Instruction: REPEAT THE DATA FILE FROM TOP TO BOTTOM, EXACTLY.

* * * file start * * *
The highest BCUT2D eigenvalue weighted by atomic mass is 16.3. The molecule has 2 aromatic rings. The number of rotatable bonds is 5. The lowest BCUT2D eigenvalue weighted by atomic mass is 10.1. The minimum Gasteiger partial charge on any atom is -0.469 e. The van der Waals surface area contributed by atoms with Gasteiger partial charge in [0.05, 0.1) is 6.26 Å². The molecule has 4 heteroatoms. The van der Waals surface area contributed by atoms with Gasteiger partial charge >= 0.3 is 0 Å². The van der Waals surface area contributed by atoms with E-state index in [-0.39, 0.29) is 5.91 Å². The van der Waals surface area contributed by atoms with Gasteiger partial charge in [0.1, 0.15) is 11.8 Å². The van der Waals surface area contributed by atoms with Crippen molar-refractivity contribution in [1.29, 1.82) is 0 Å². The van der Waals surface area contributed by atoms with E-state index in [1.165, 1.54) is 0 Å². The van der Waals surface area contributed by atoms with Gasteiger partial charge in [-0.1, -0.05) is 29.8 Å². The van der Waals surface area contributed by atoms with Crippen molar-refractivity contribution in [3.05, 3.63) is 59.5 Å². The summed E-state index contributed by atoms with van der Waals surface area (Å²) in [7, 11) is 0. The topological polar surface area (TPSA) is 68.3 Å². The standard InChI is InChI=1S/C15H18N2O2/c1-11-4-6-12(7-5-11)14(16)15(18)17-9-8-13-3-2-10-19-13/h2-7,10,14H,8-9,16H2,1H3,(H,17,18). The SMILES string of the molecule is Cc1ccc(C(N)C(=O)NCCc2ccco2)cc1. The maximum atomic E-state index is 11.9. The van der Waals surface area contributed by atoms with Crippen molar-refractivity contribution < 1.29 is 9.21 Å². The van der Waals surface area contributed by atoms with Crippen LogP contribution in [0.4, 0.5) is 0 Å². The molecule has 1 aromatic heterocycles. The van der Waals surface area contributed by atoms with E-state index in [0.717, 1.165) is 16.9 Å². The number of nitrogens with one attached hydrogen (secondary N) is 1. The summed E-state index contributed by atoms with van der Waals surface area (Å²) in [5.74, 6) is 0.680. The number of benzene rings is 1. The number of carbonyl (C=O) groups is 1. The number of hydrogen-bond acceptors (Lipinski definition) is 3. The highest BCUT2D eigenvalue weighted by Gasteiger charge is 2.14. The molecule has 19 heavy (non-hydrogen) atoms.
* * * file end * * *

The highest BCUT2D eigenvalue weighted by atomic mass is 16.3. The molecule has 2 aromatic rings. The number of rotatable bonds is 5. The lowest BCUT2D eigenvalue weighted by atomic mass is 10.1. The minimum Gasteiger partial charge on any atom is -0.469 e. The van der Waals surface area contributed by atoms with Gasteiger partial charge in [0.05, 0.1) is 6.26 Å². The molecule has 4 heteroatoms. The van der Waals surface area contributed by atoms with Gasteiger partial charge >= 0.3 is 0 Å². The van der Waals surface area contributed by atoms with E-state index in [-0.39, 0.29) is 5.91 Å². The van der Waals surface area contributed by atoms with Gasteiger partial charge in [0.1, 0.15) is 11.8 Å². The van der Waals surface area contributed by atoms with Crippen molar-refractivity contribution in [1.29, 1.82) is 0 Å². The van der Waals surface area contributed by atoms with E-state index in [1.165, 1.54) is 0 Å². The van der Waals surface area contributed by atoms with Gasteiger partial charge in [-0.1, -0.05) is 29.8 Å². The van der Waals surface area contributed by atoms with Crippen molar-refractivity contribution in [3.05, 3.63) is 59.5 Å². The summed E-state index contributed by atoms with van der Waals surface area (Å²) in [7, 11) is 0. The topological polar surface area (TPSA) is 68.3 Å². The standard InChI is InChI=1S/C15H18N2O2/c1-11-4-6-12(7-5-11)14(16)15(18)17-9-8-13-3-2-10-19-13/h2-7,10,14H,8-9,16H2,1H3,(H,17,18). The SMILES string of the molecule is Cc1ccc(C(N)C(=O)NCCc2ccco2)cc1. The maximum atomic E-state index is 11.9. The van der Waals surface area contributed by atoms with Crippen molar-refractivity contribution < 1.29 is 9.21 Å². The van der Waals surface area contributed by atoms with Crippen LogP contribution in [0.4, 0.5) is 0 Å². The molecule has 1 aromatic heterocycles. The van der Waals surface area contributed by atoms with E-state index in [0.717, 1.165) is 16.9 Å². The number of nitrogens with one attached hydrogen (secondary N) is 1. The summed E-state index contributed by atoms with van der Waals surface area (Å²) in [5.74, 6) is 0.680. The number of benzene rings is 1. The number of carbonyl (C=O) groups is 1. The number of hydrogen-bond acceptors (Lipinski definition) is 3. The highest BCUT2D eigenvalue weighted by Gasteiger charge is 2.14. The molecule has 19 heavy (non-hydrogen) atoms.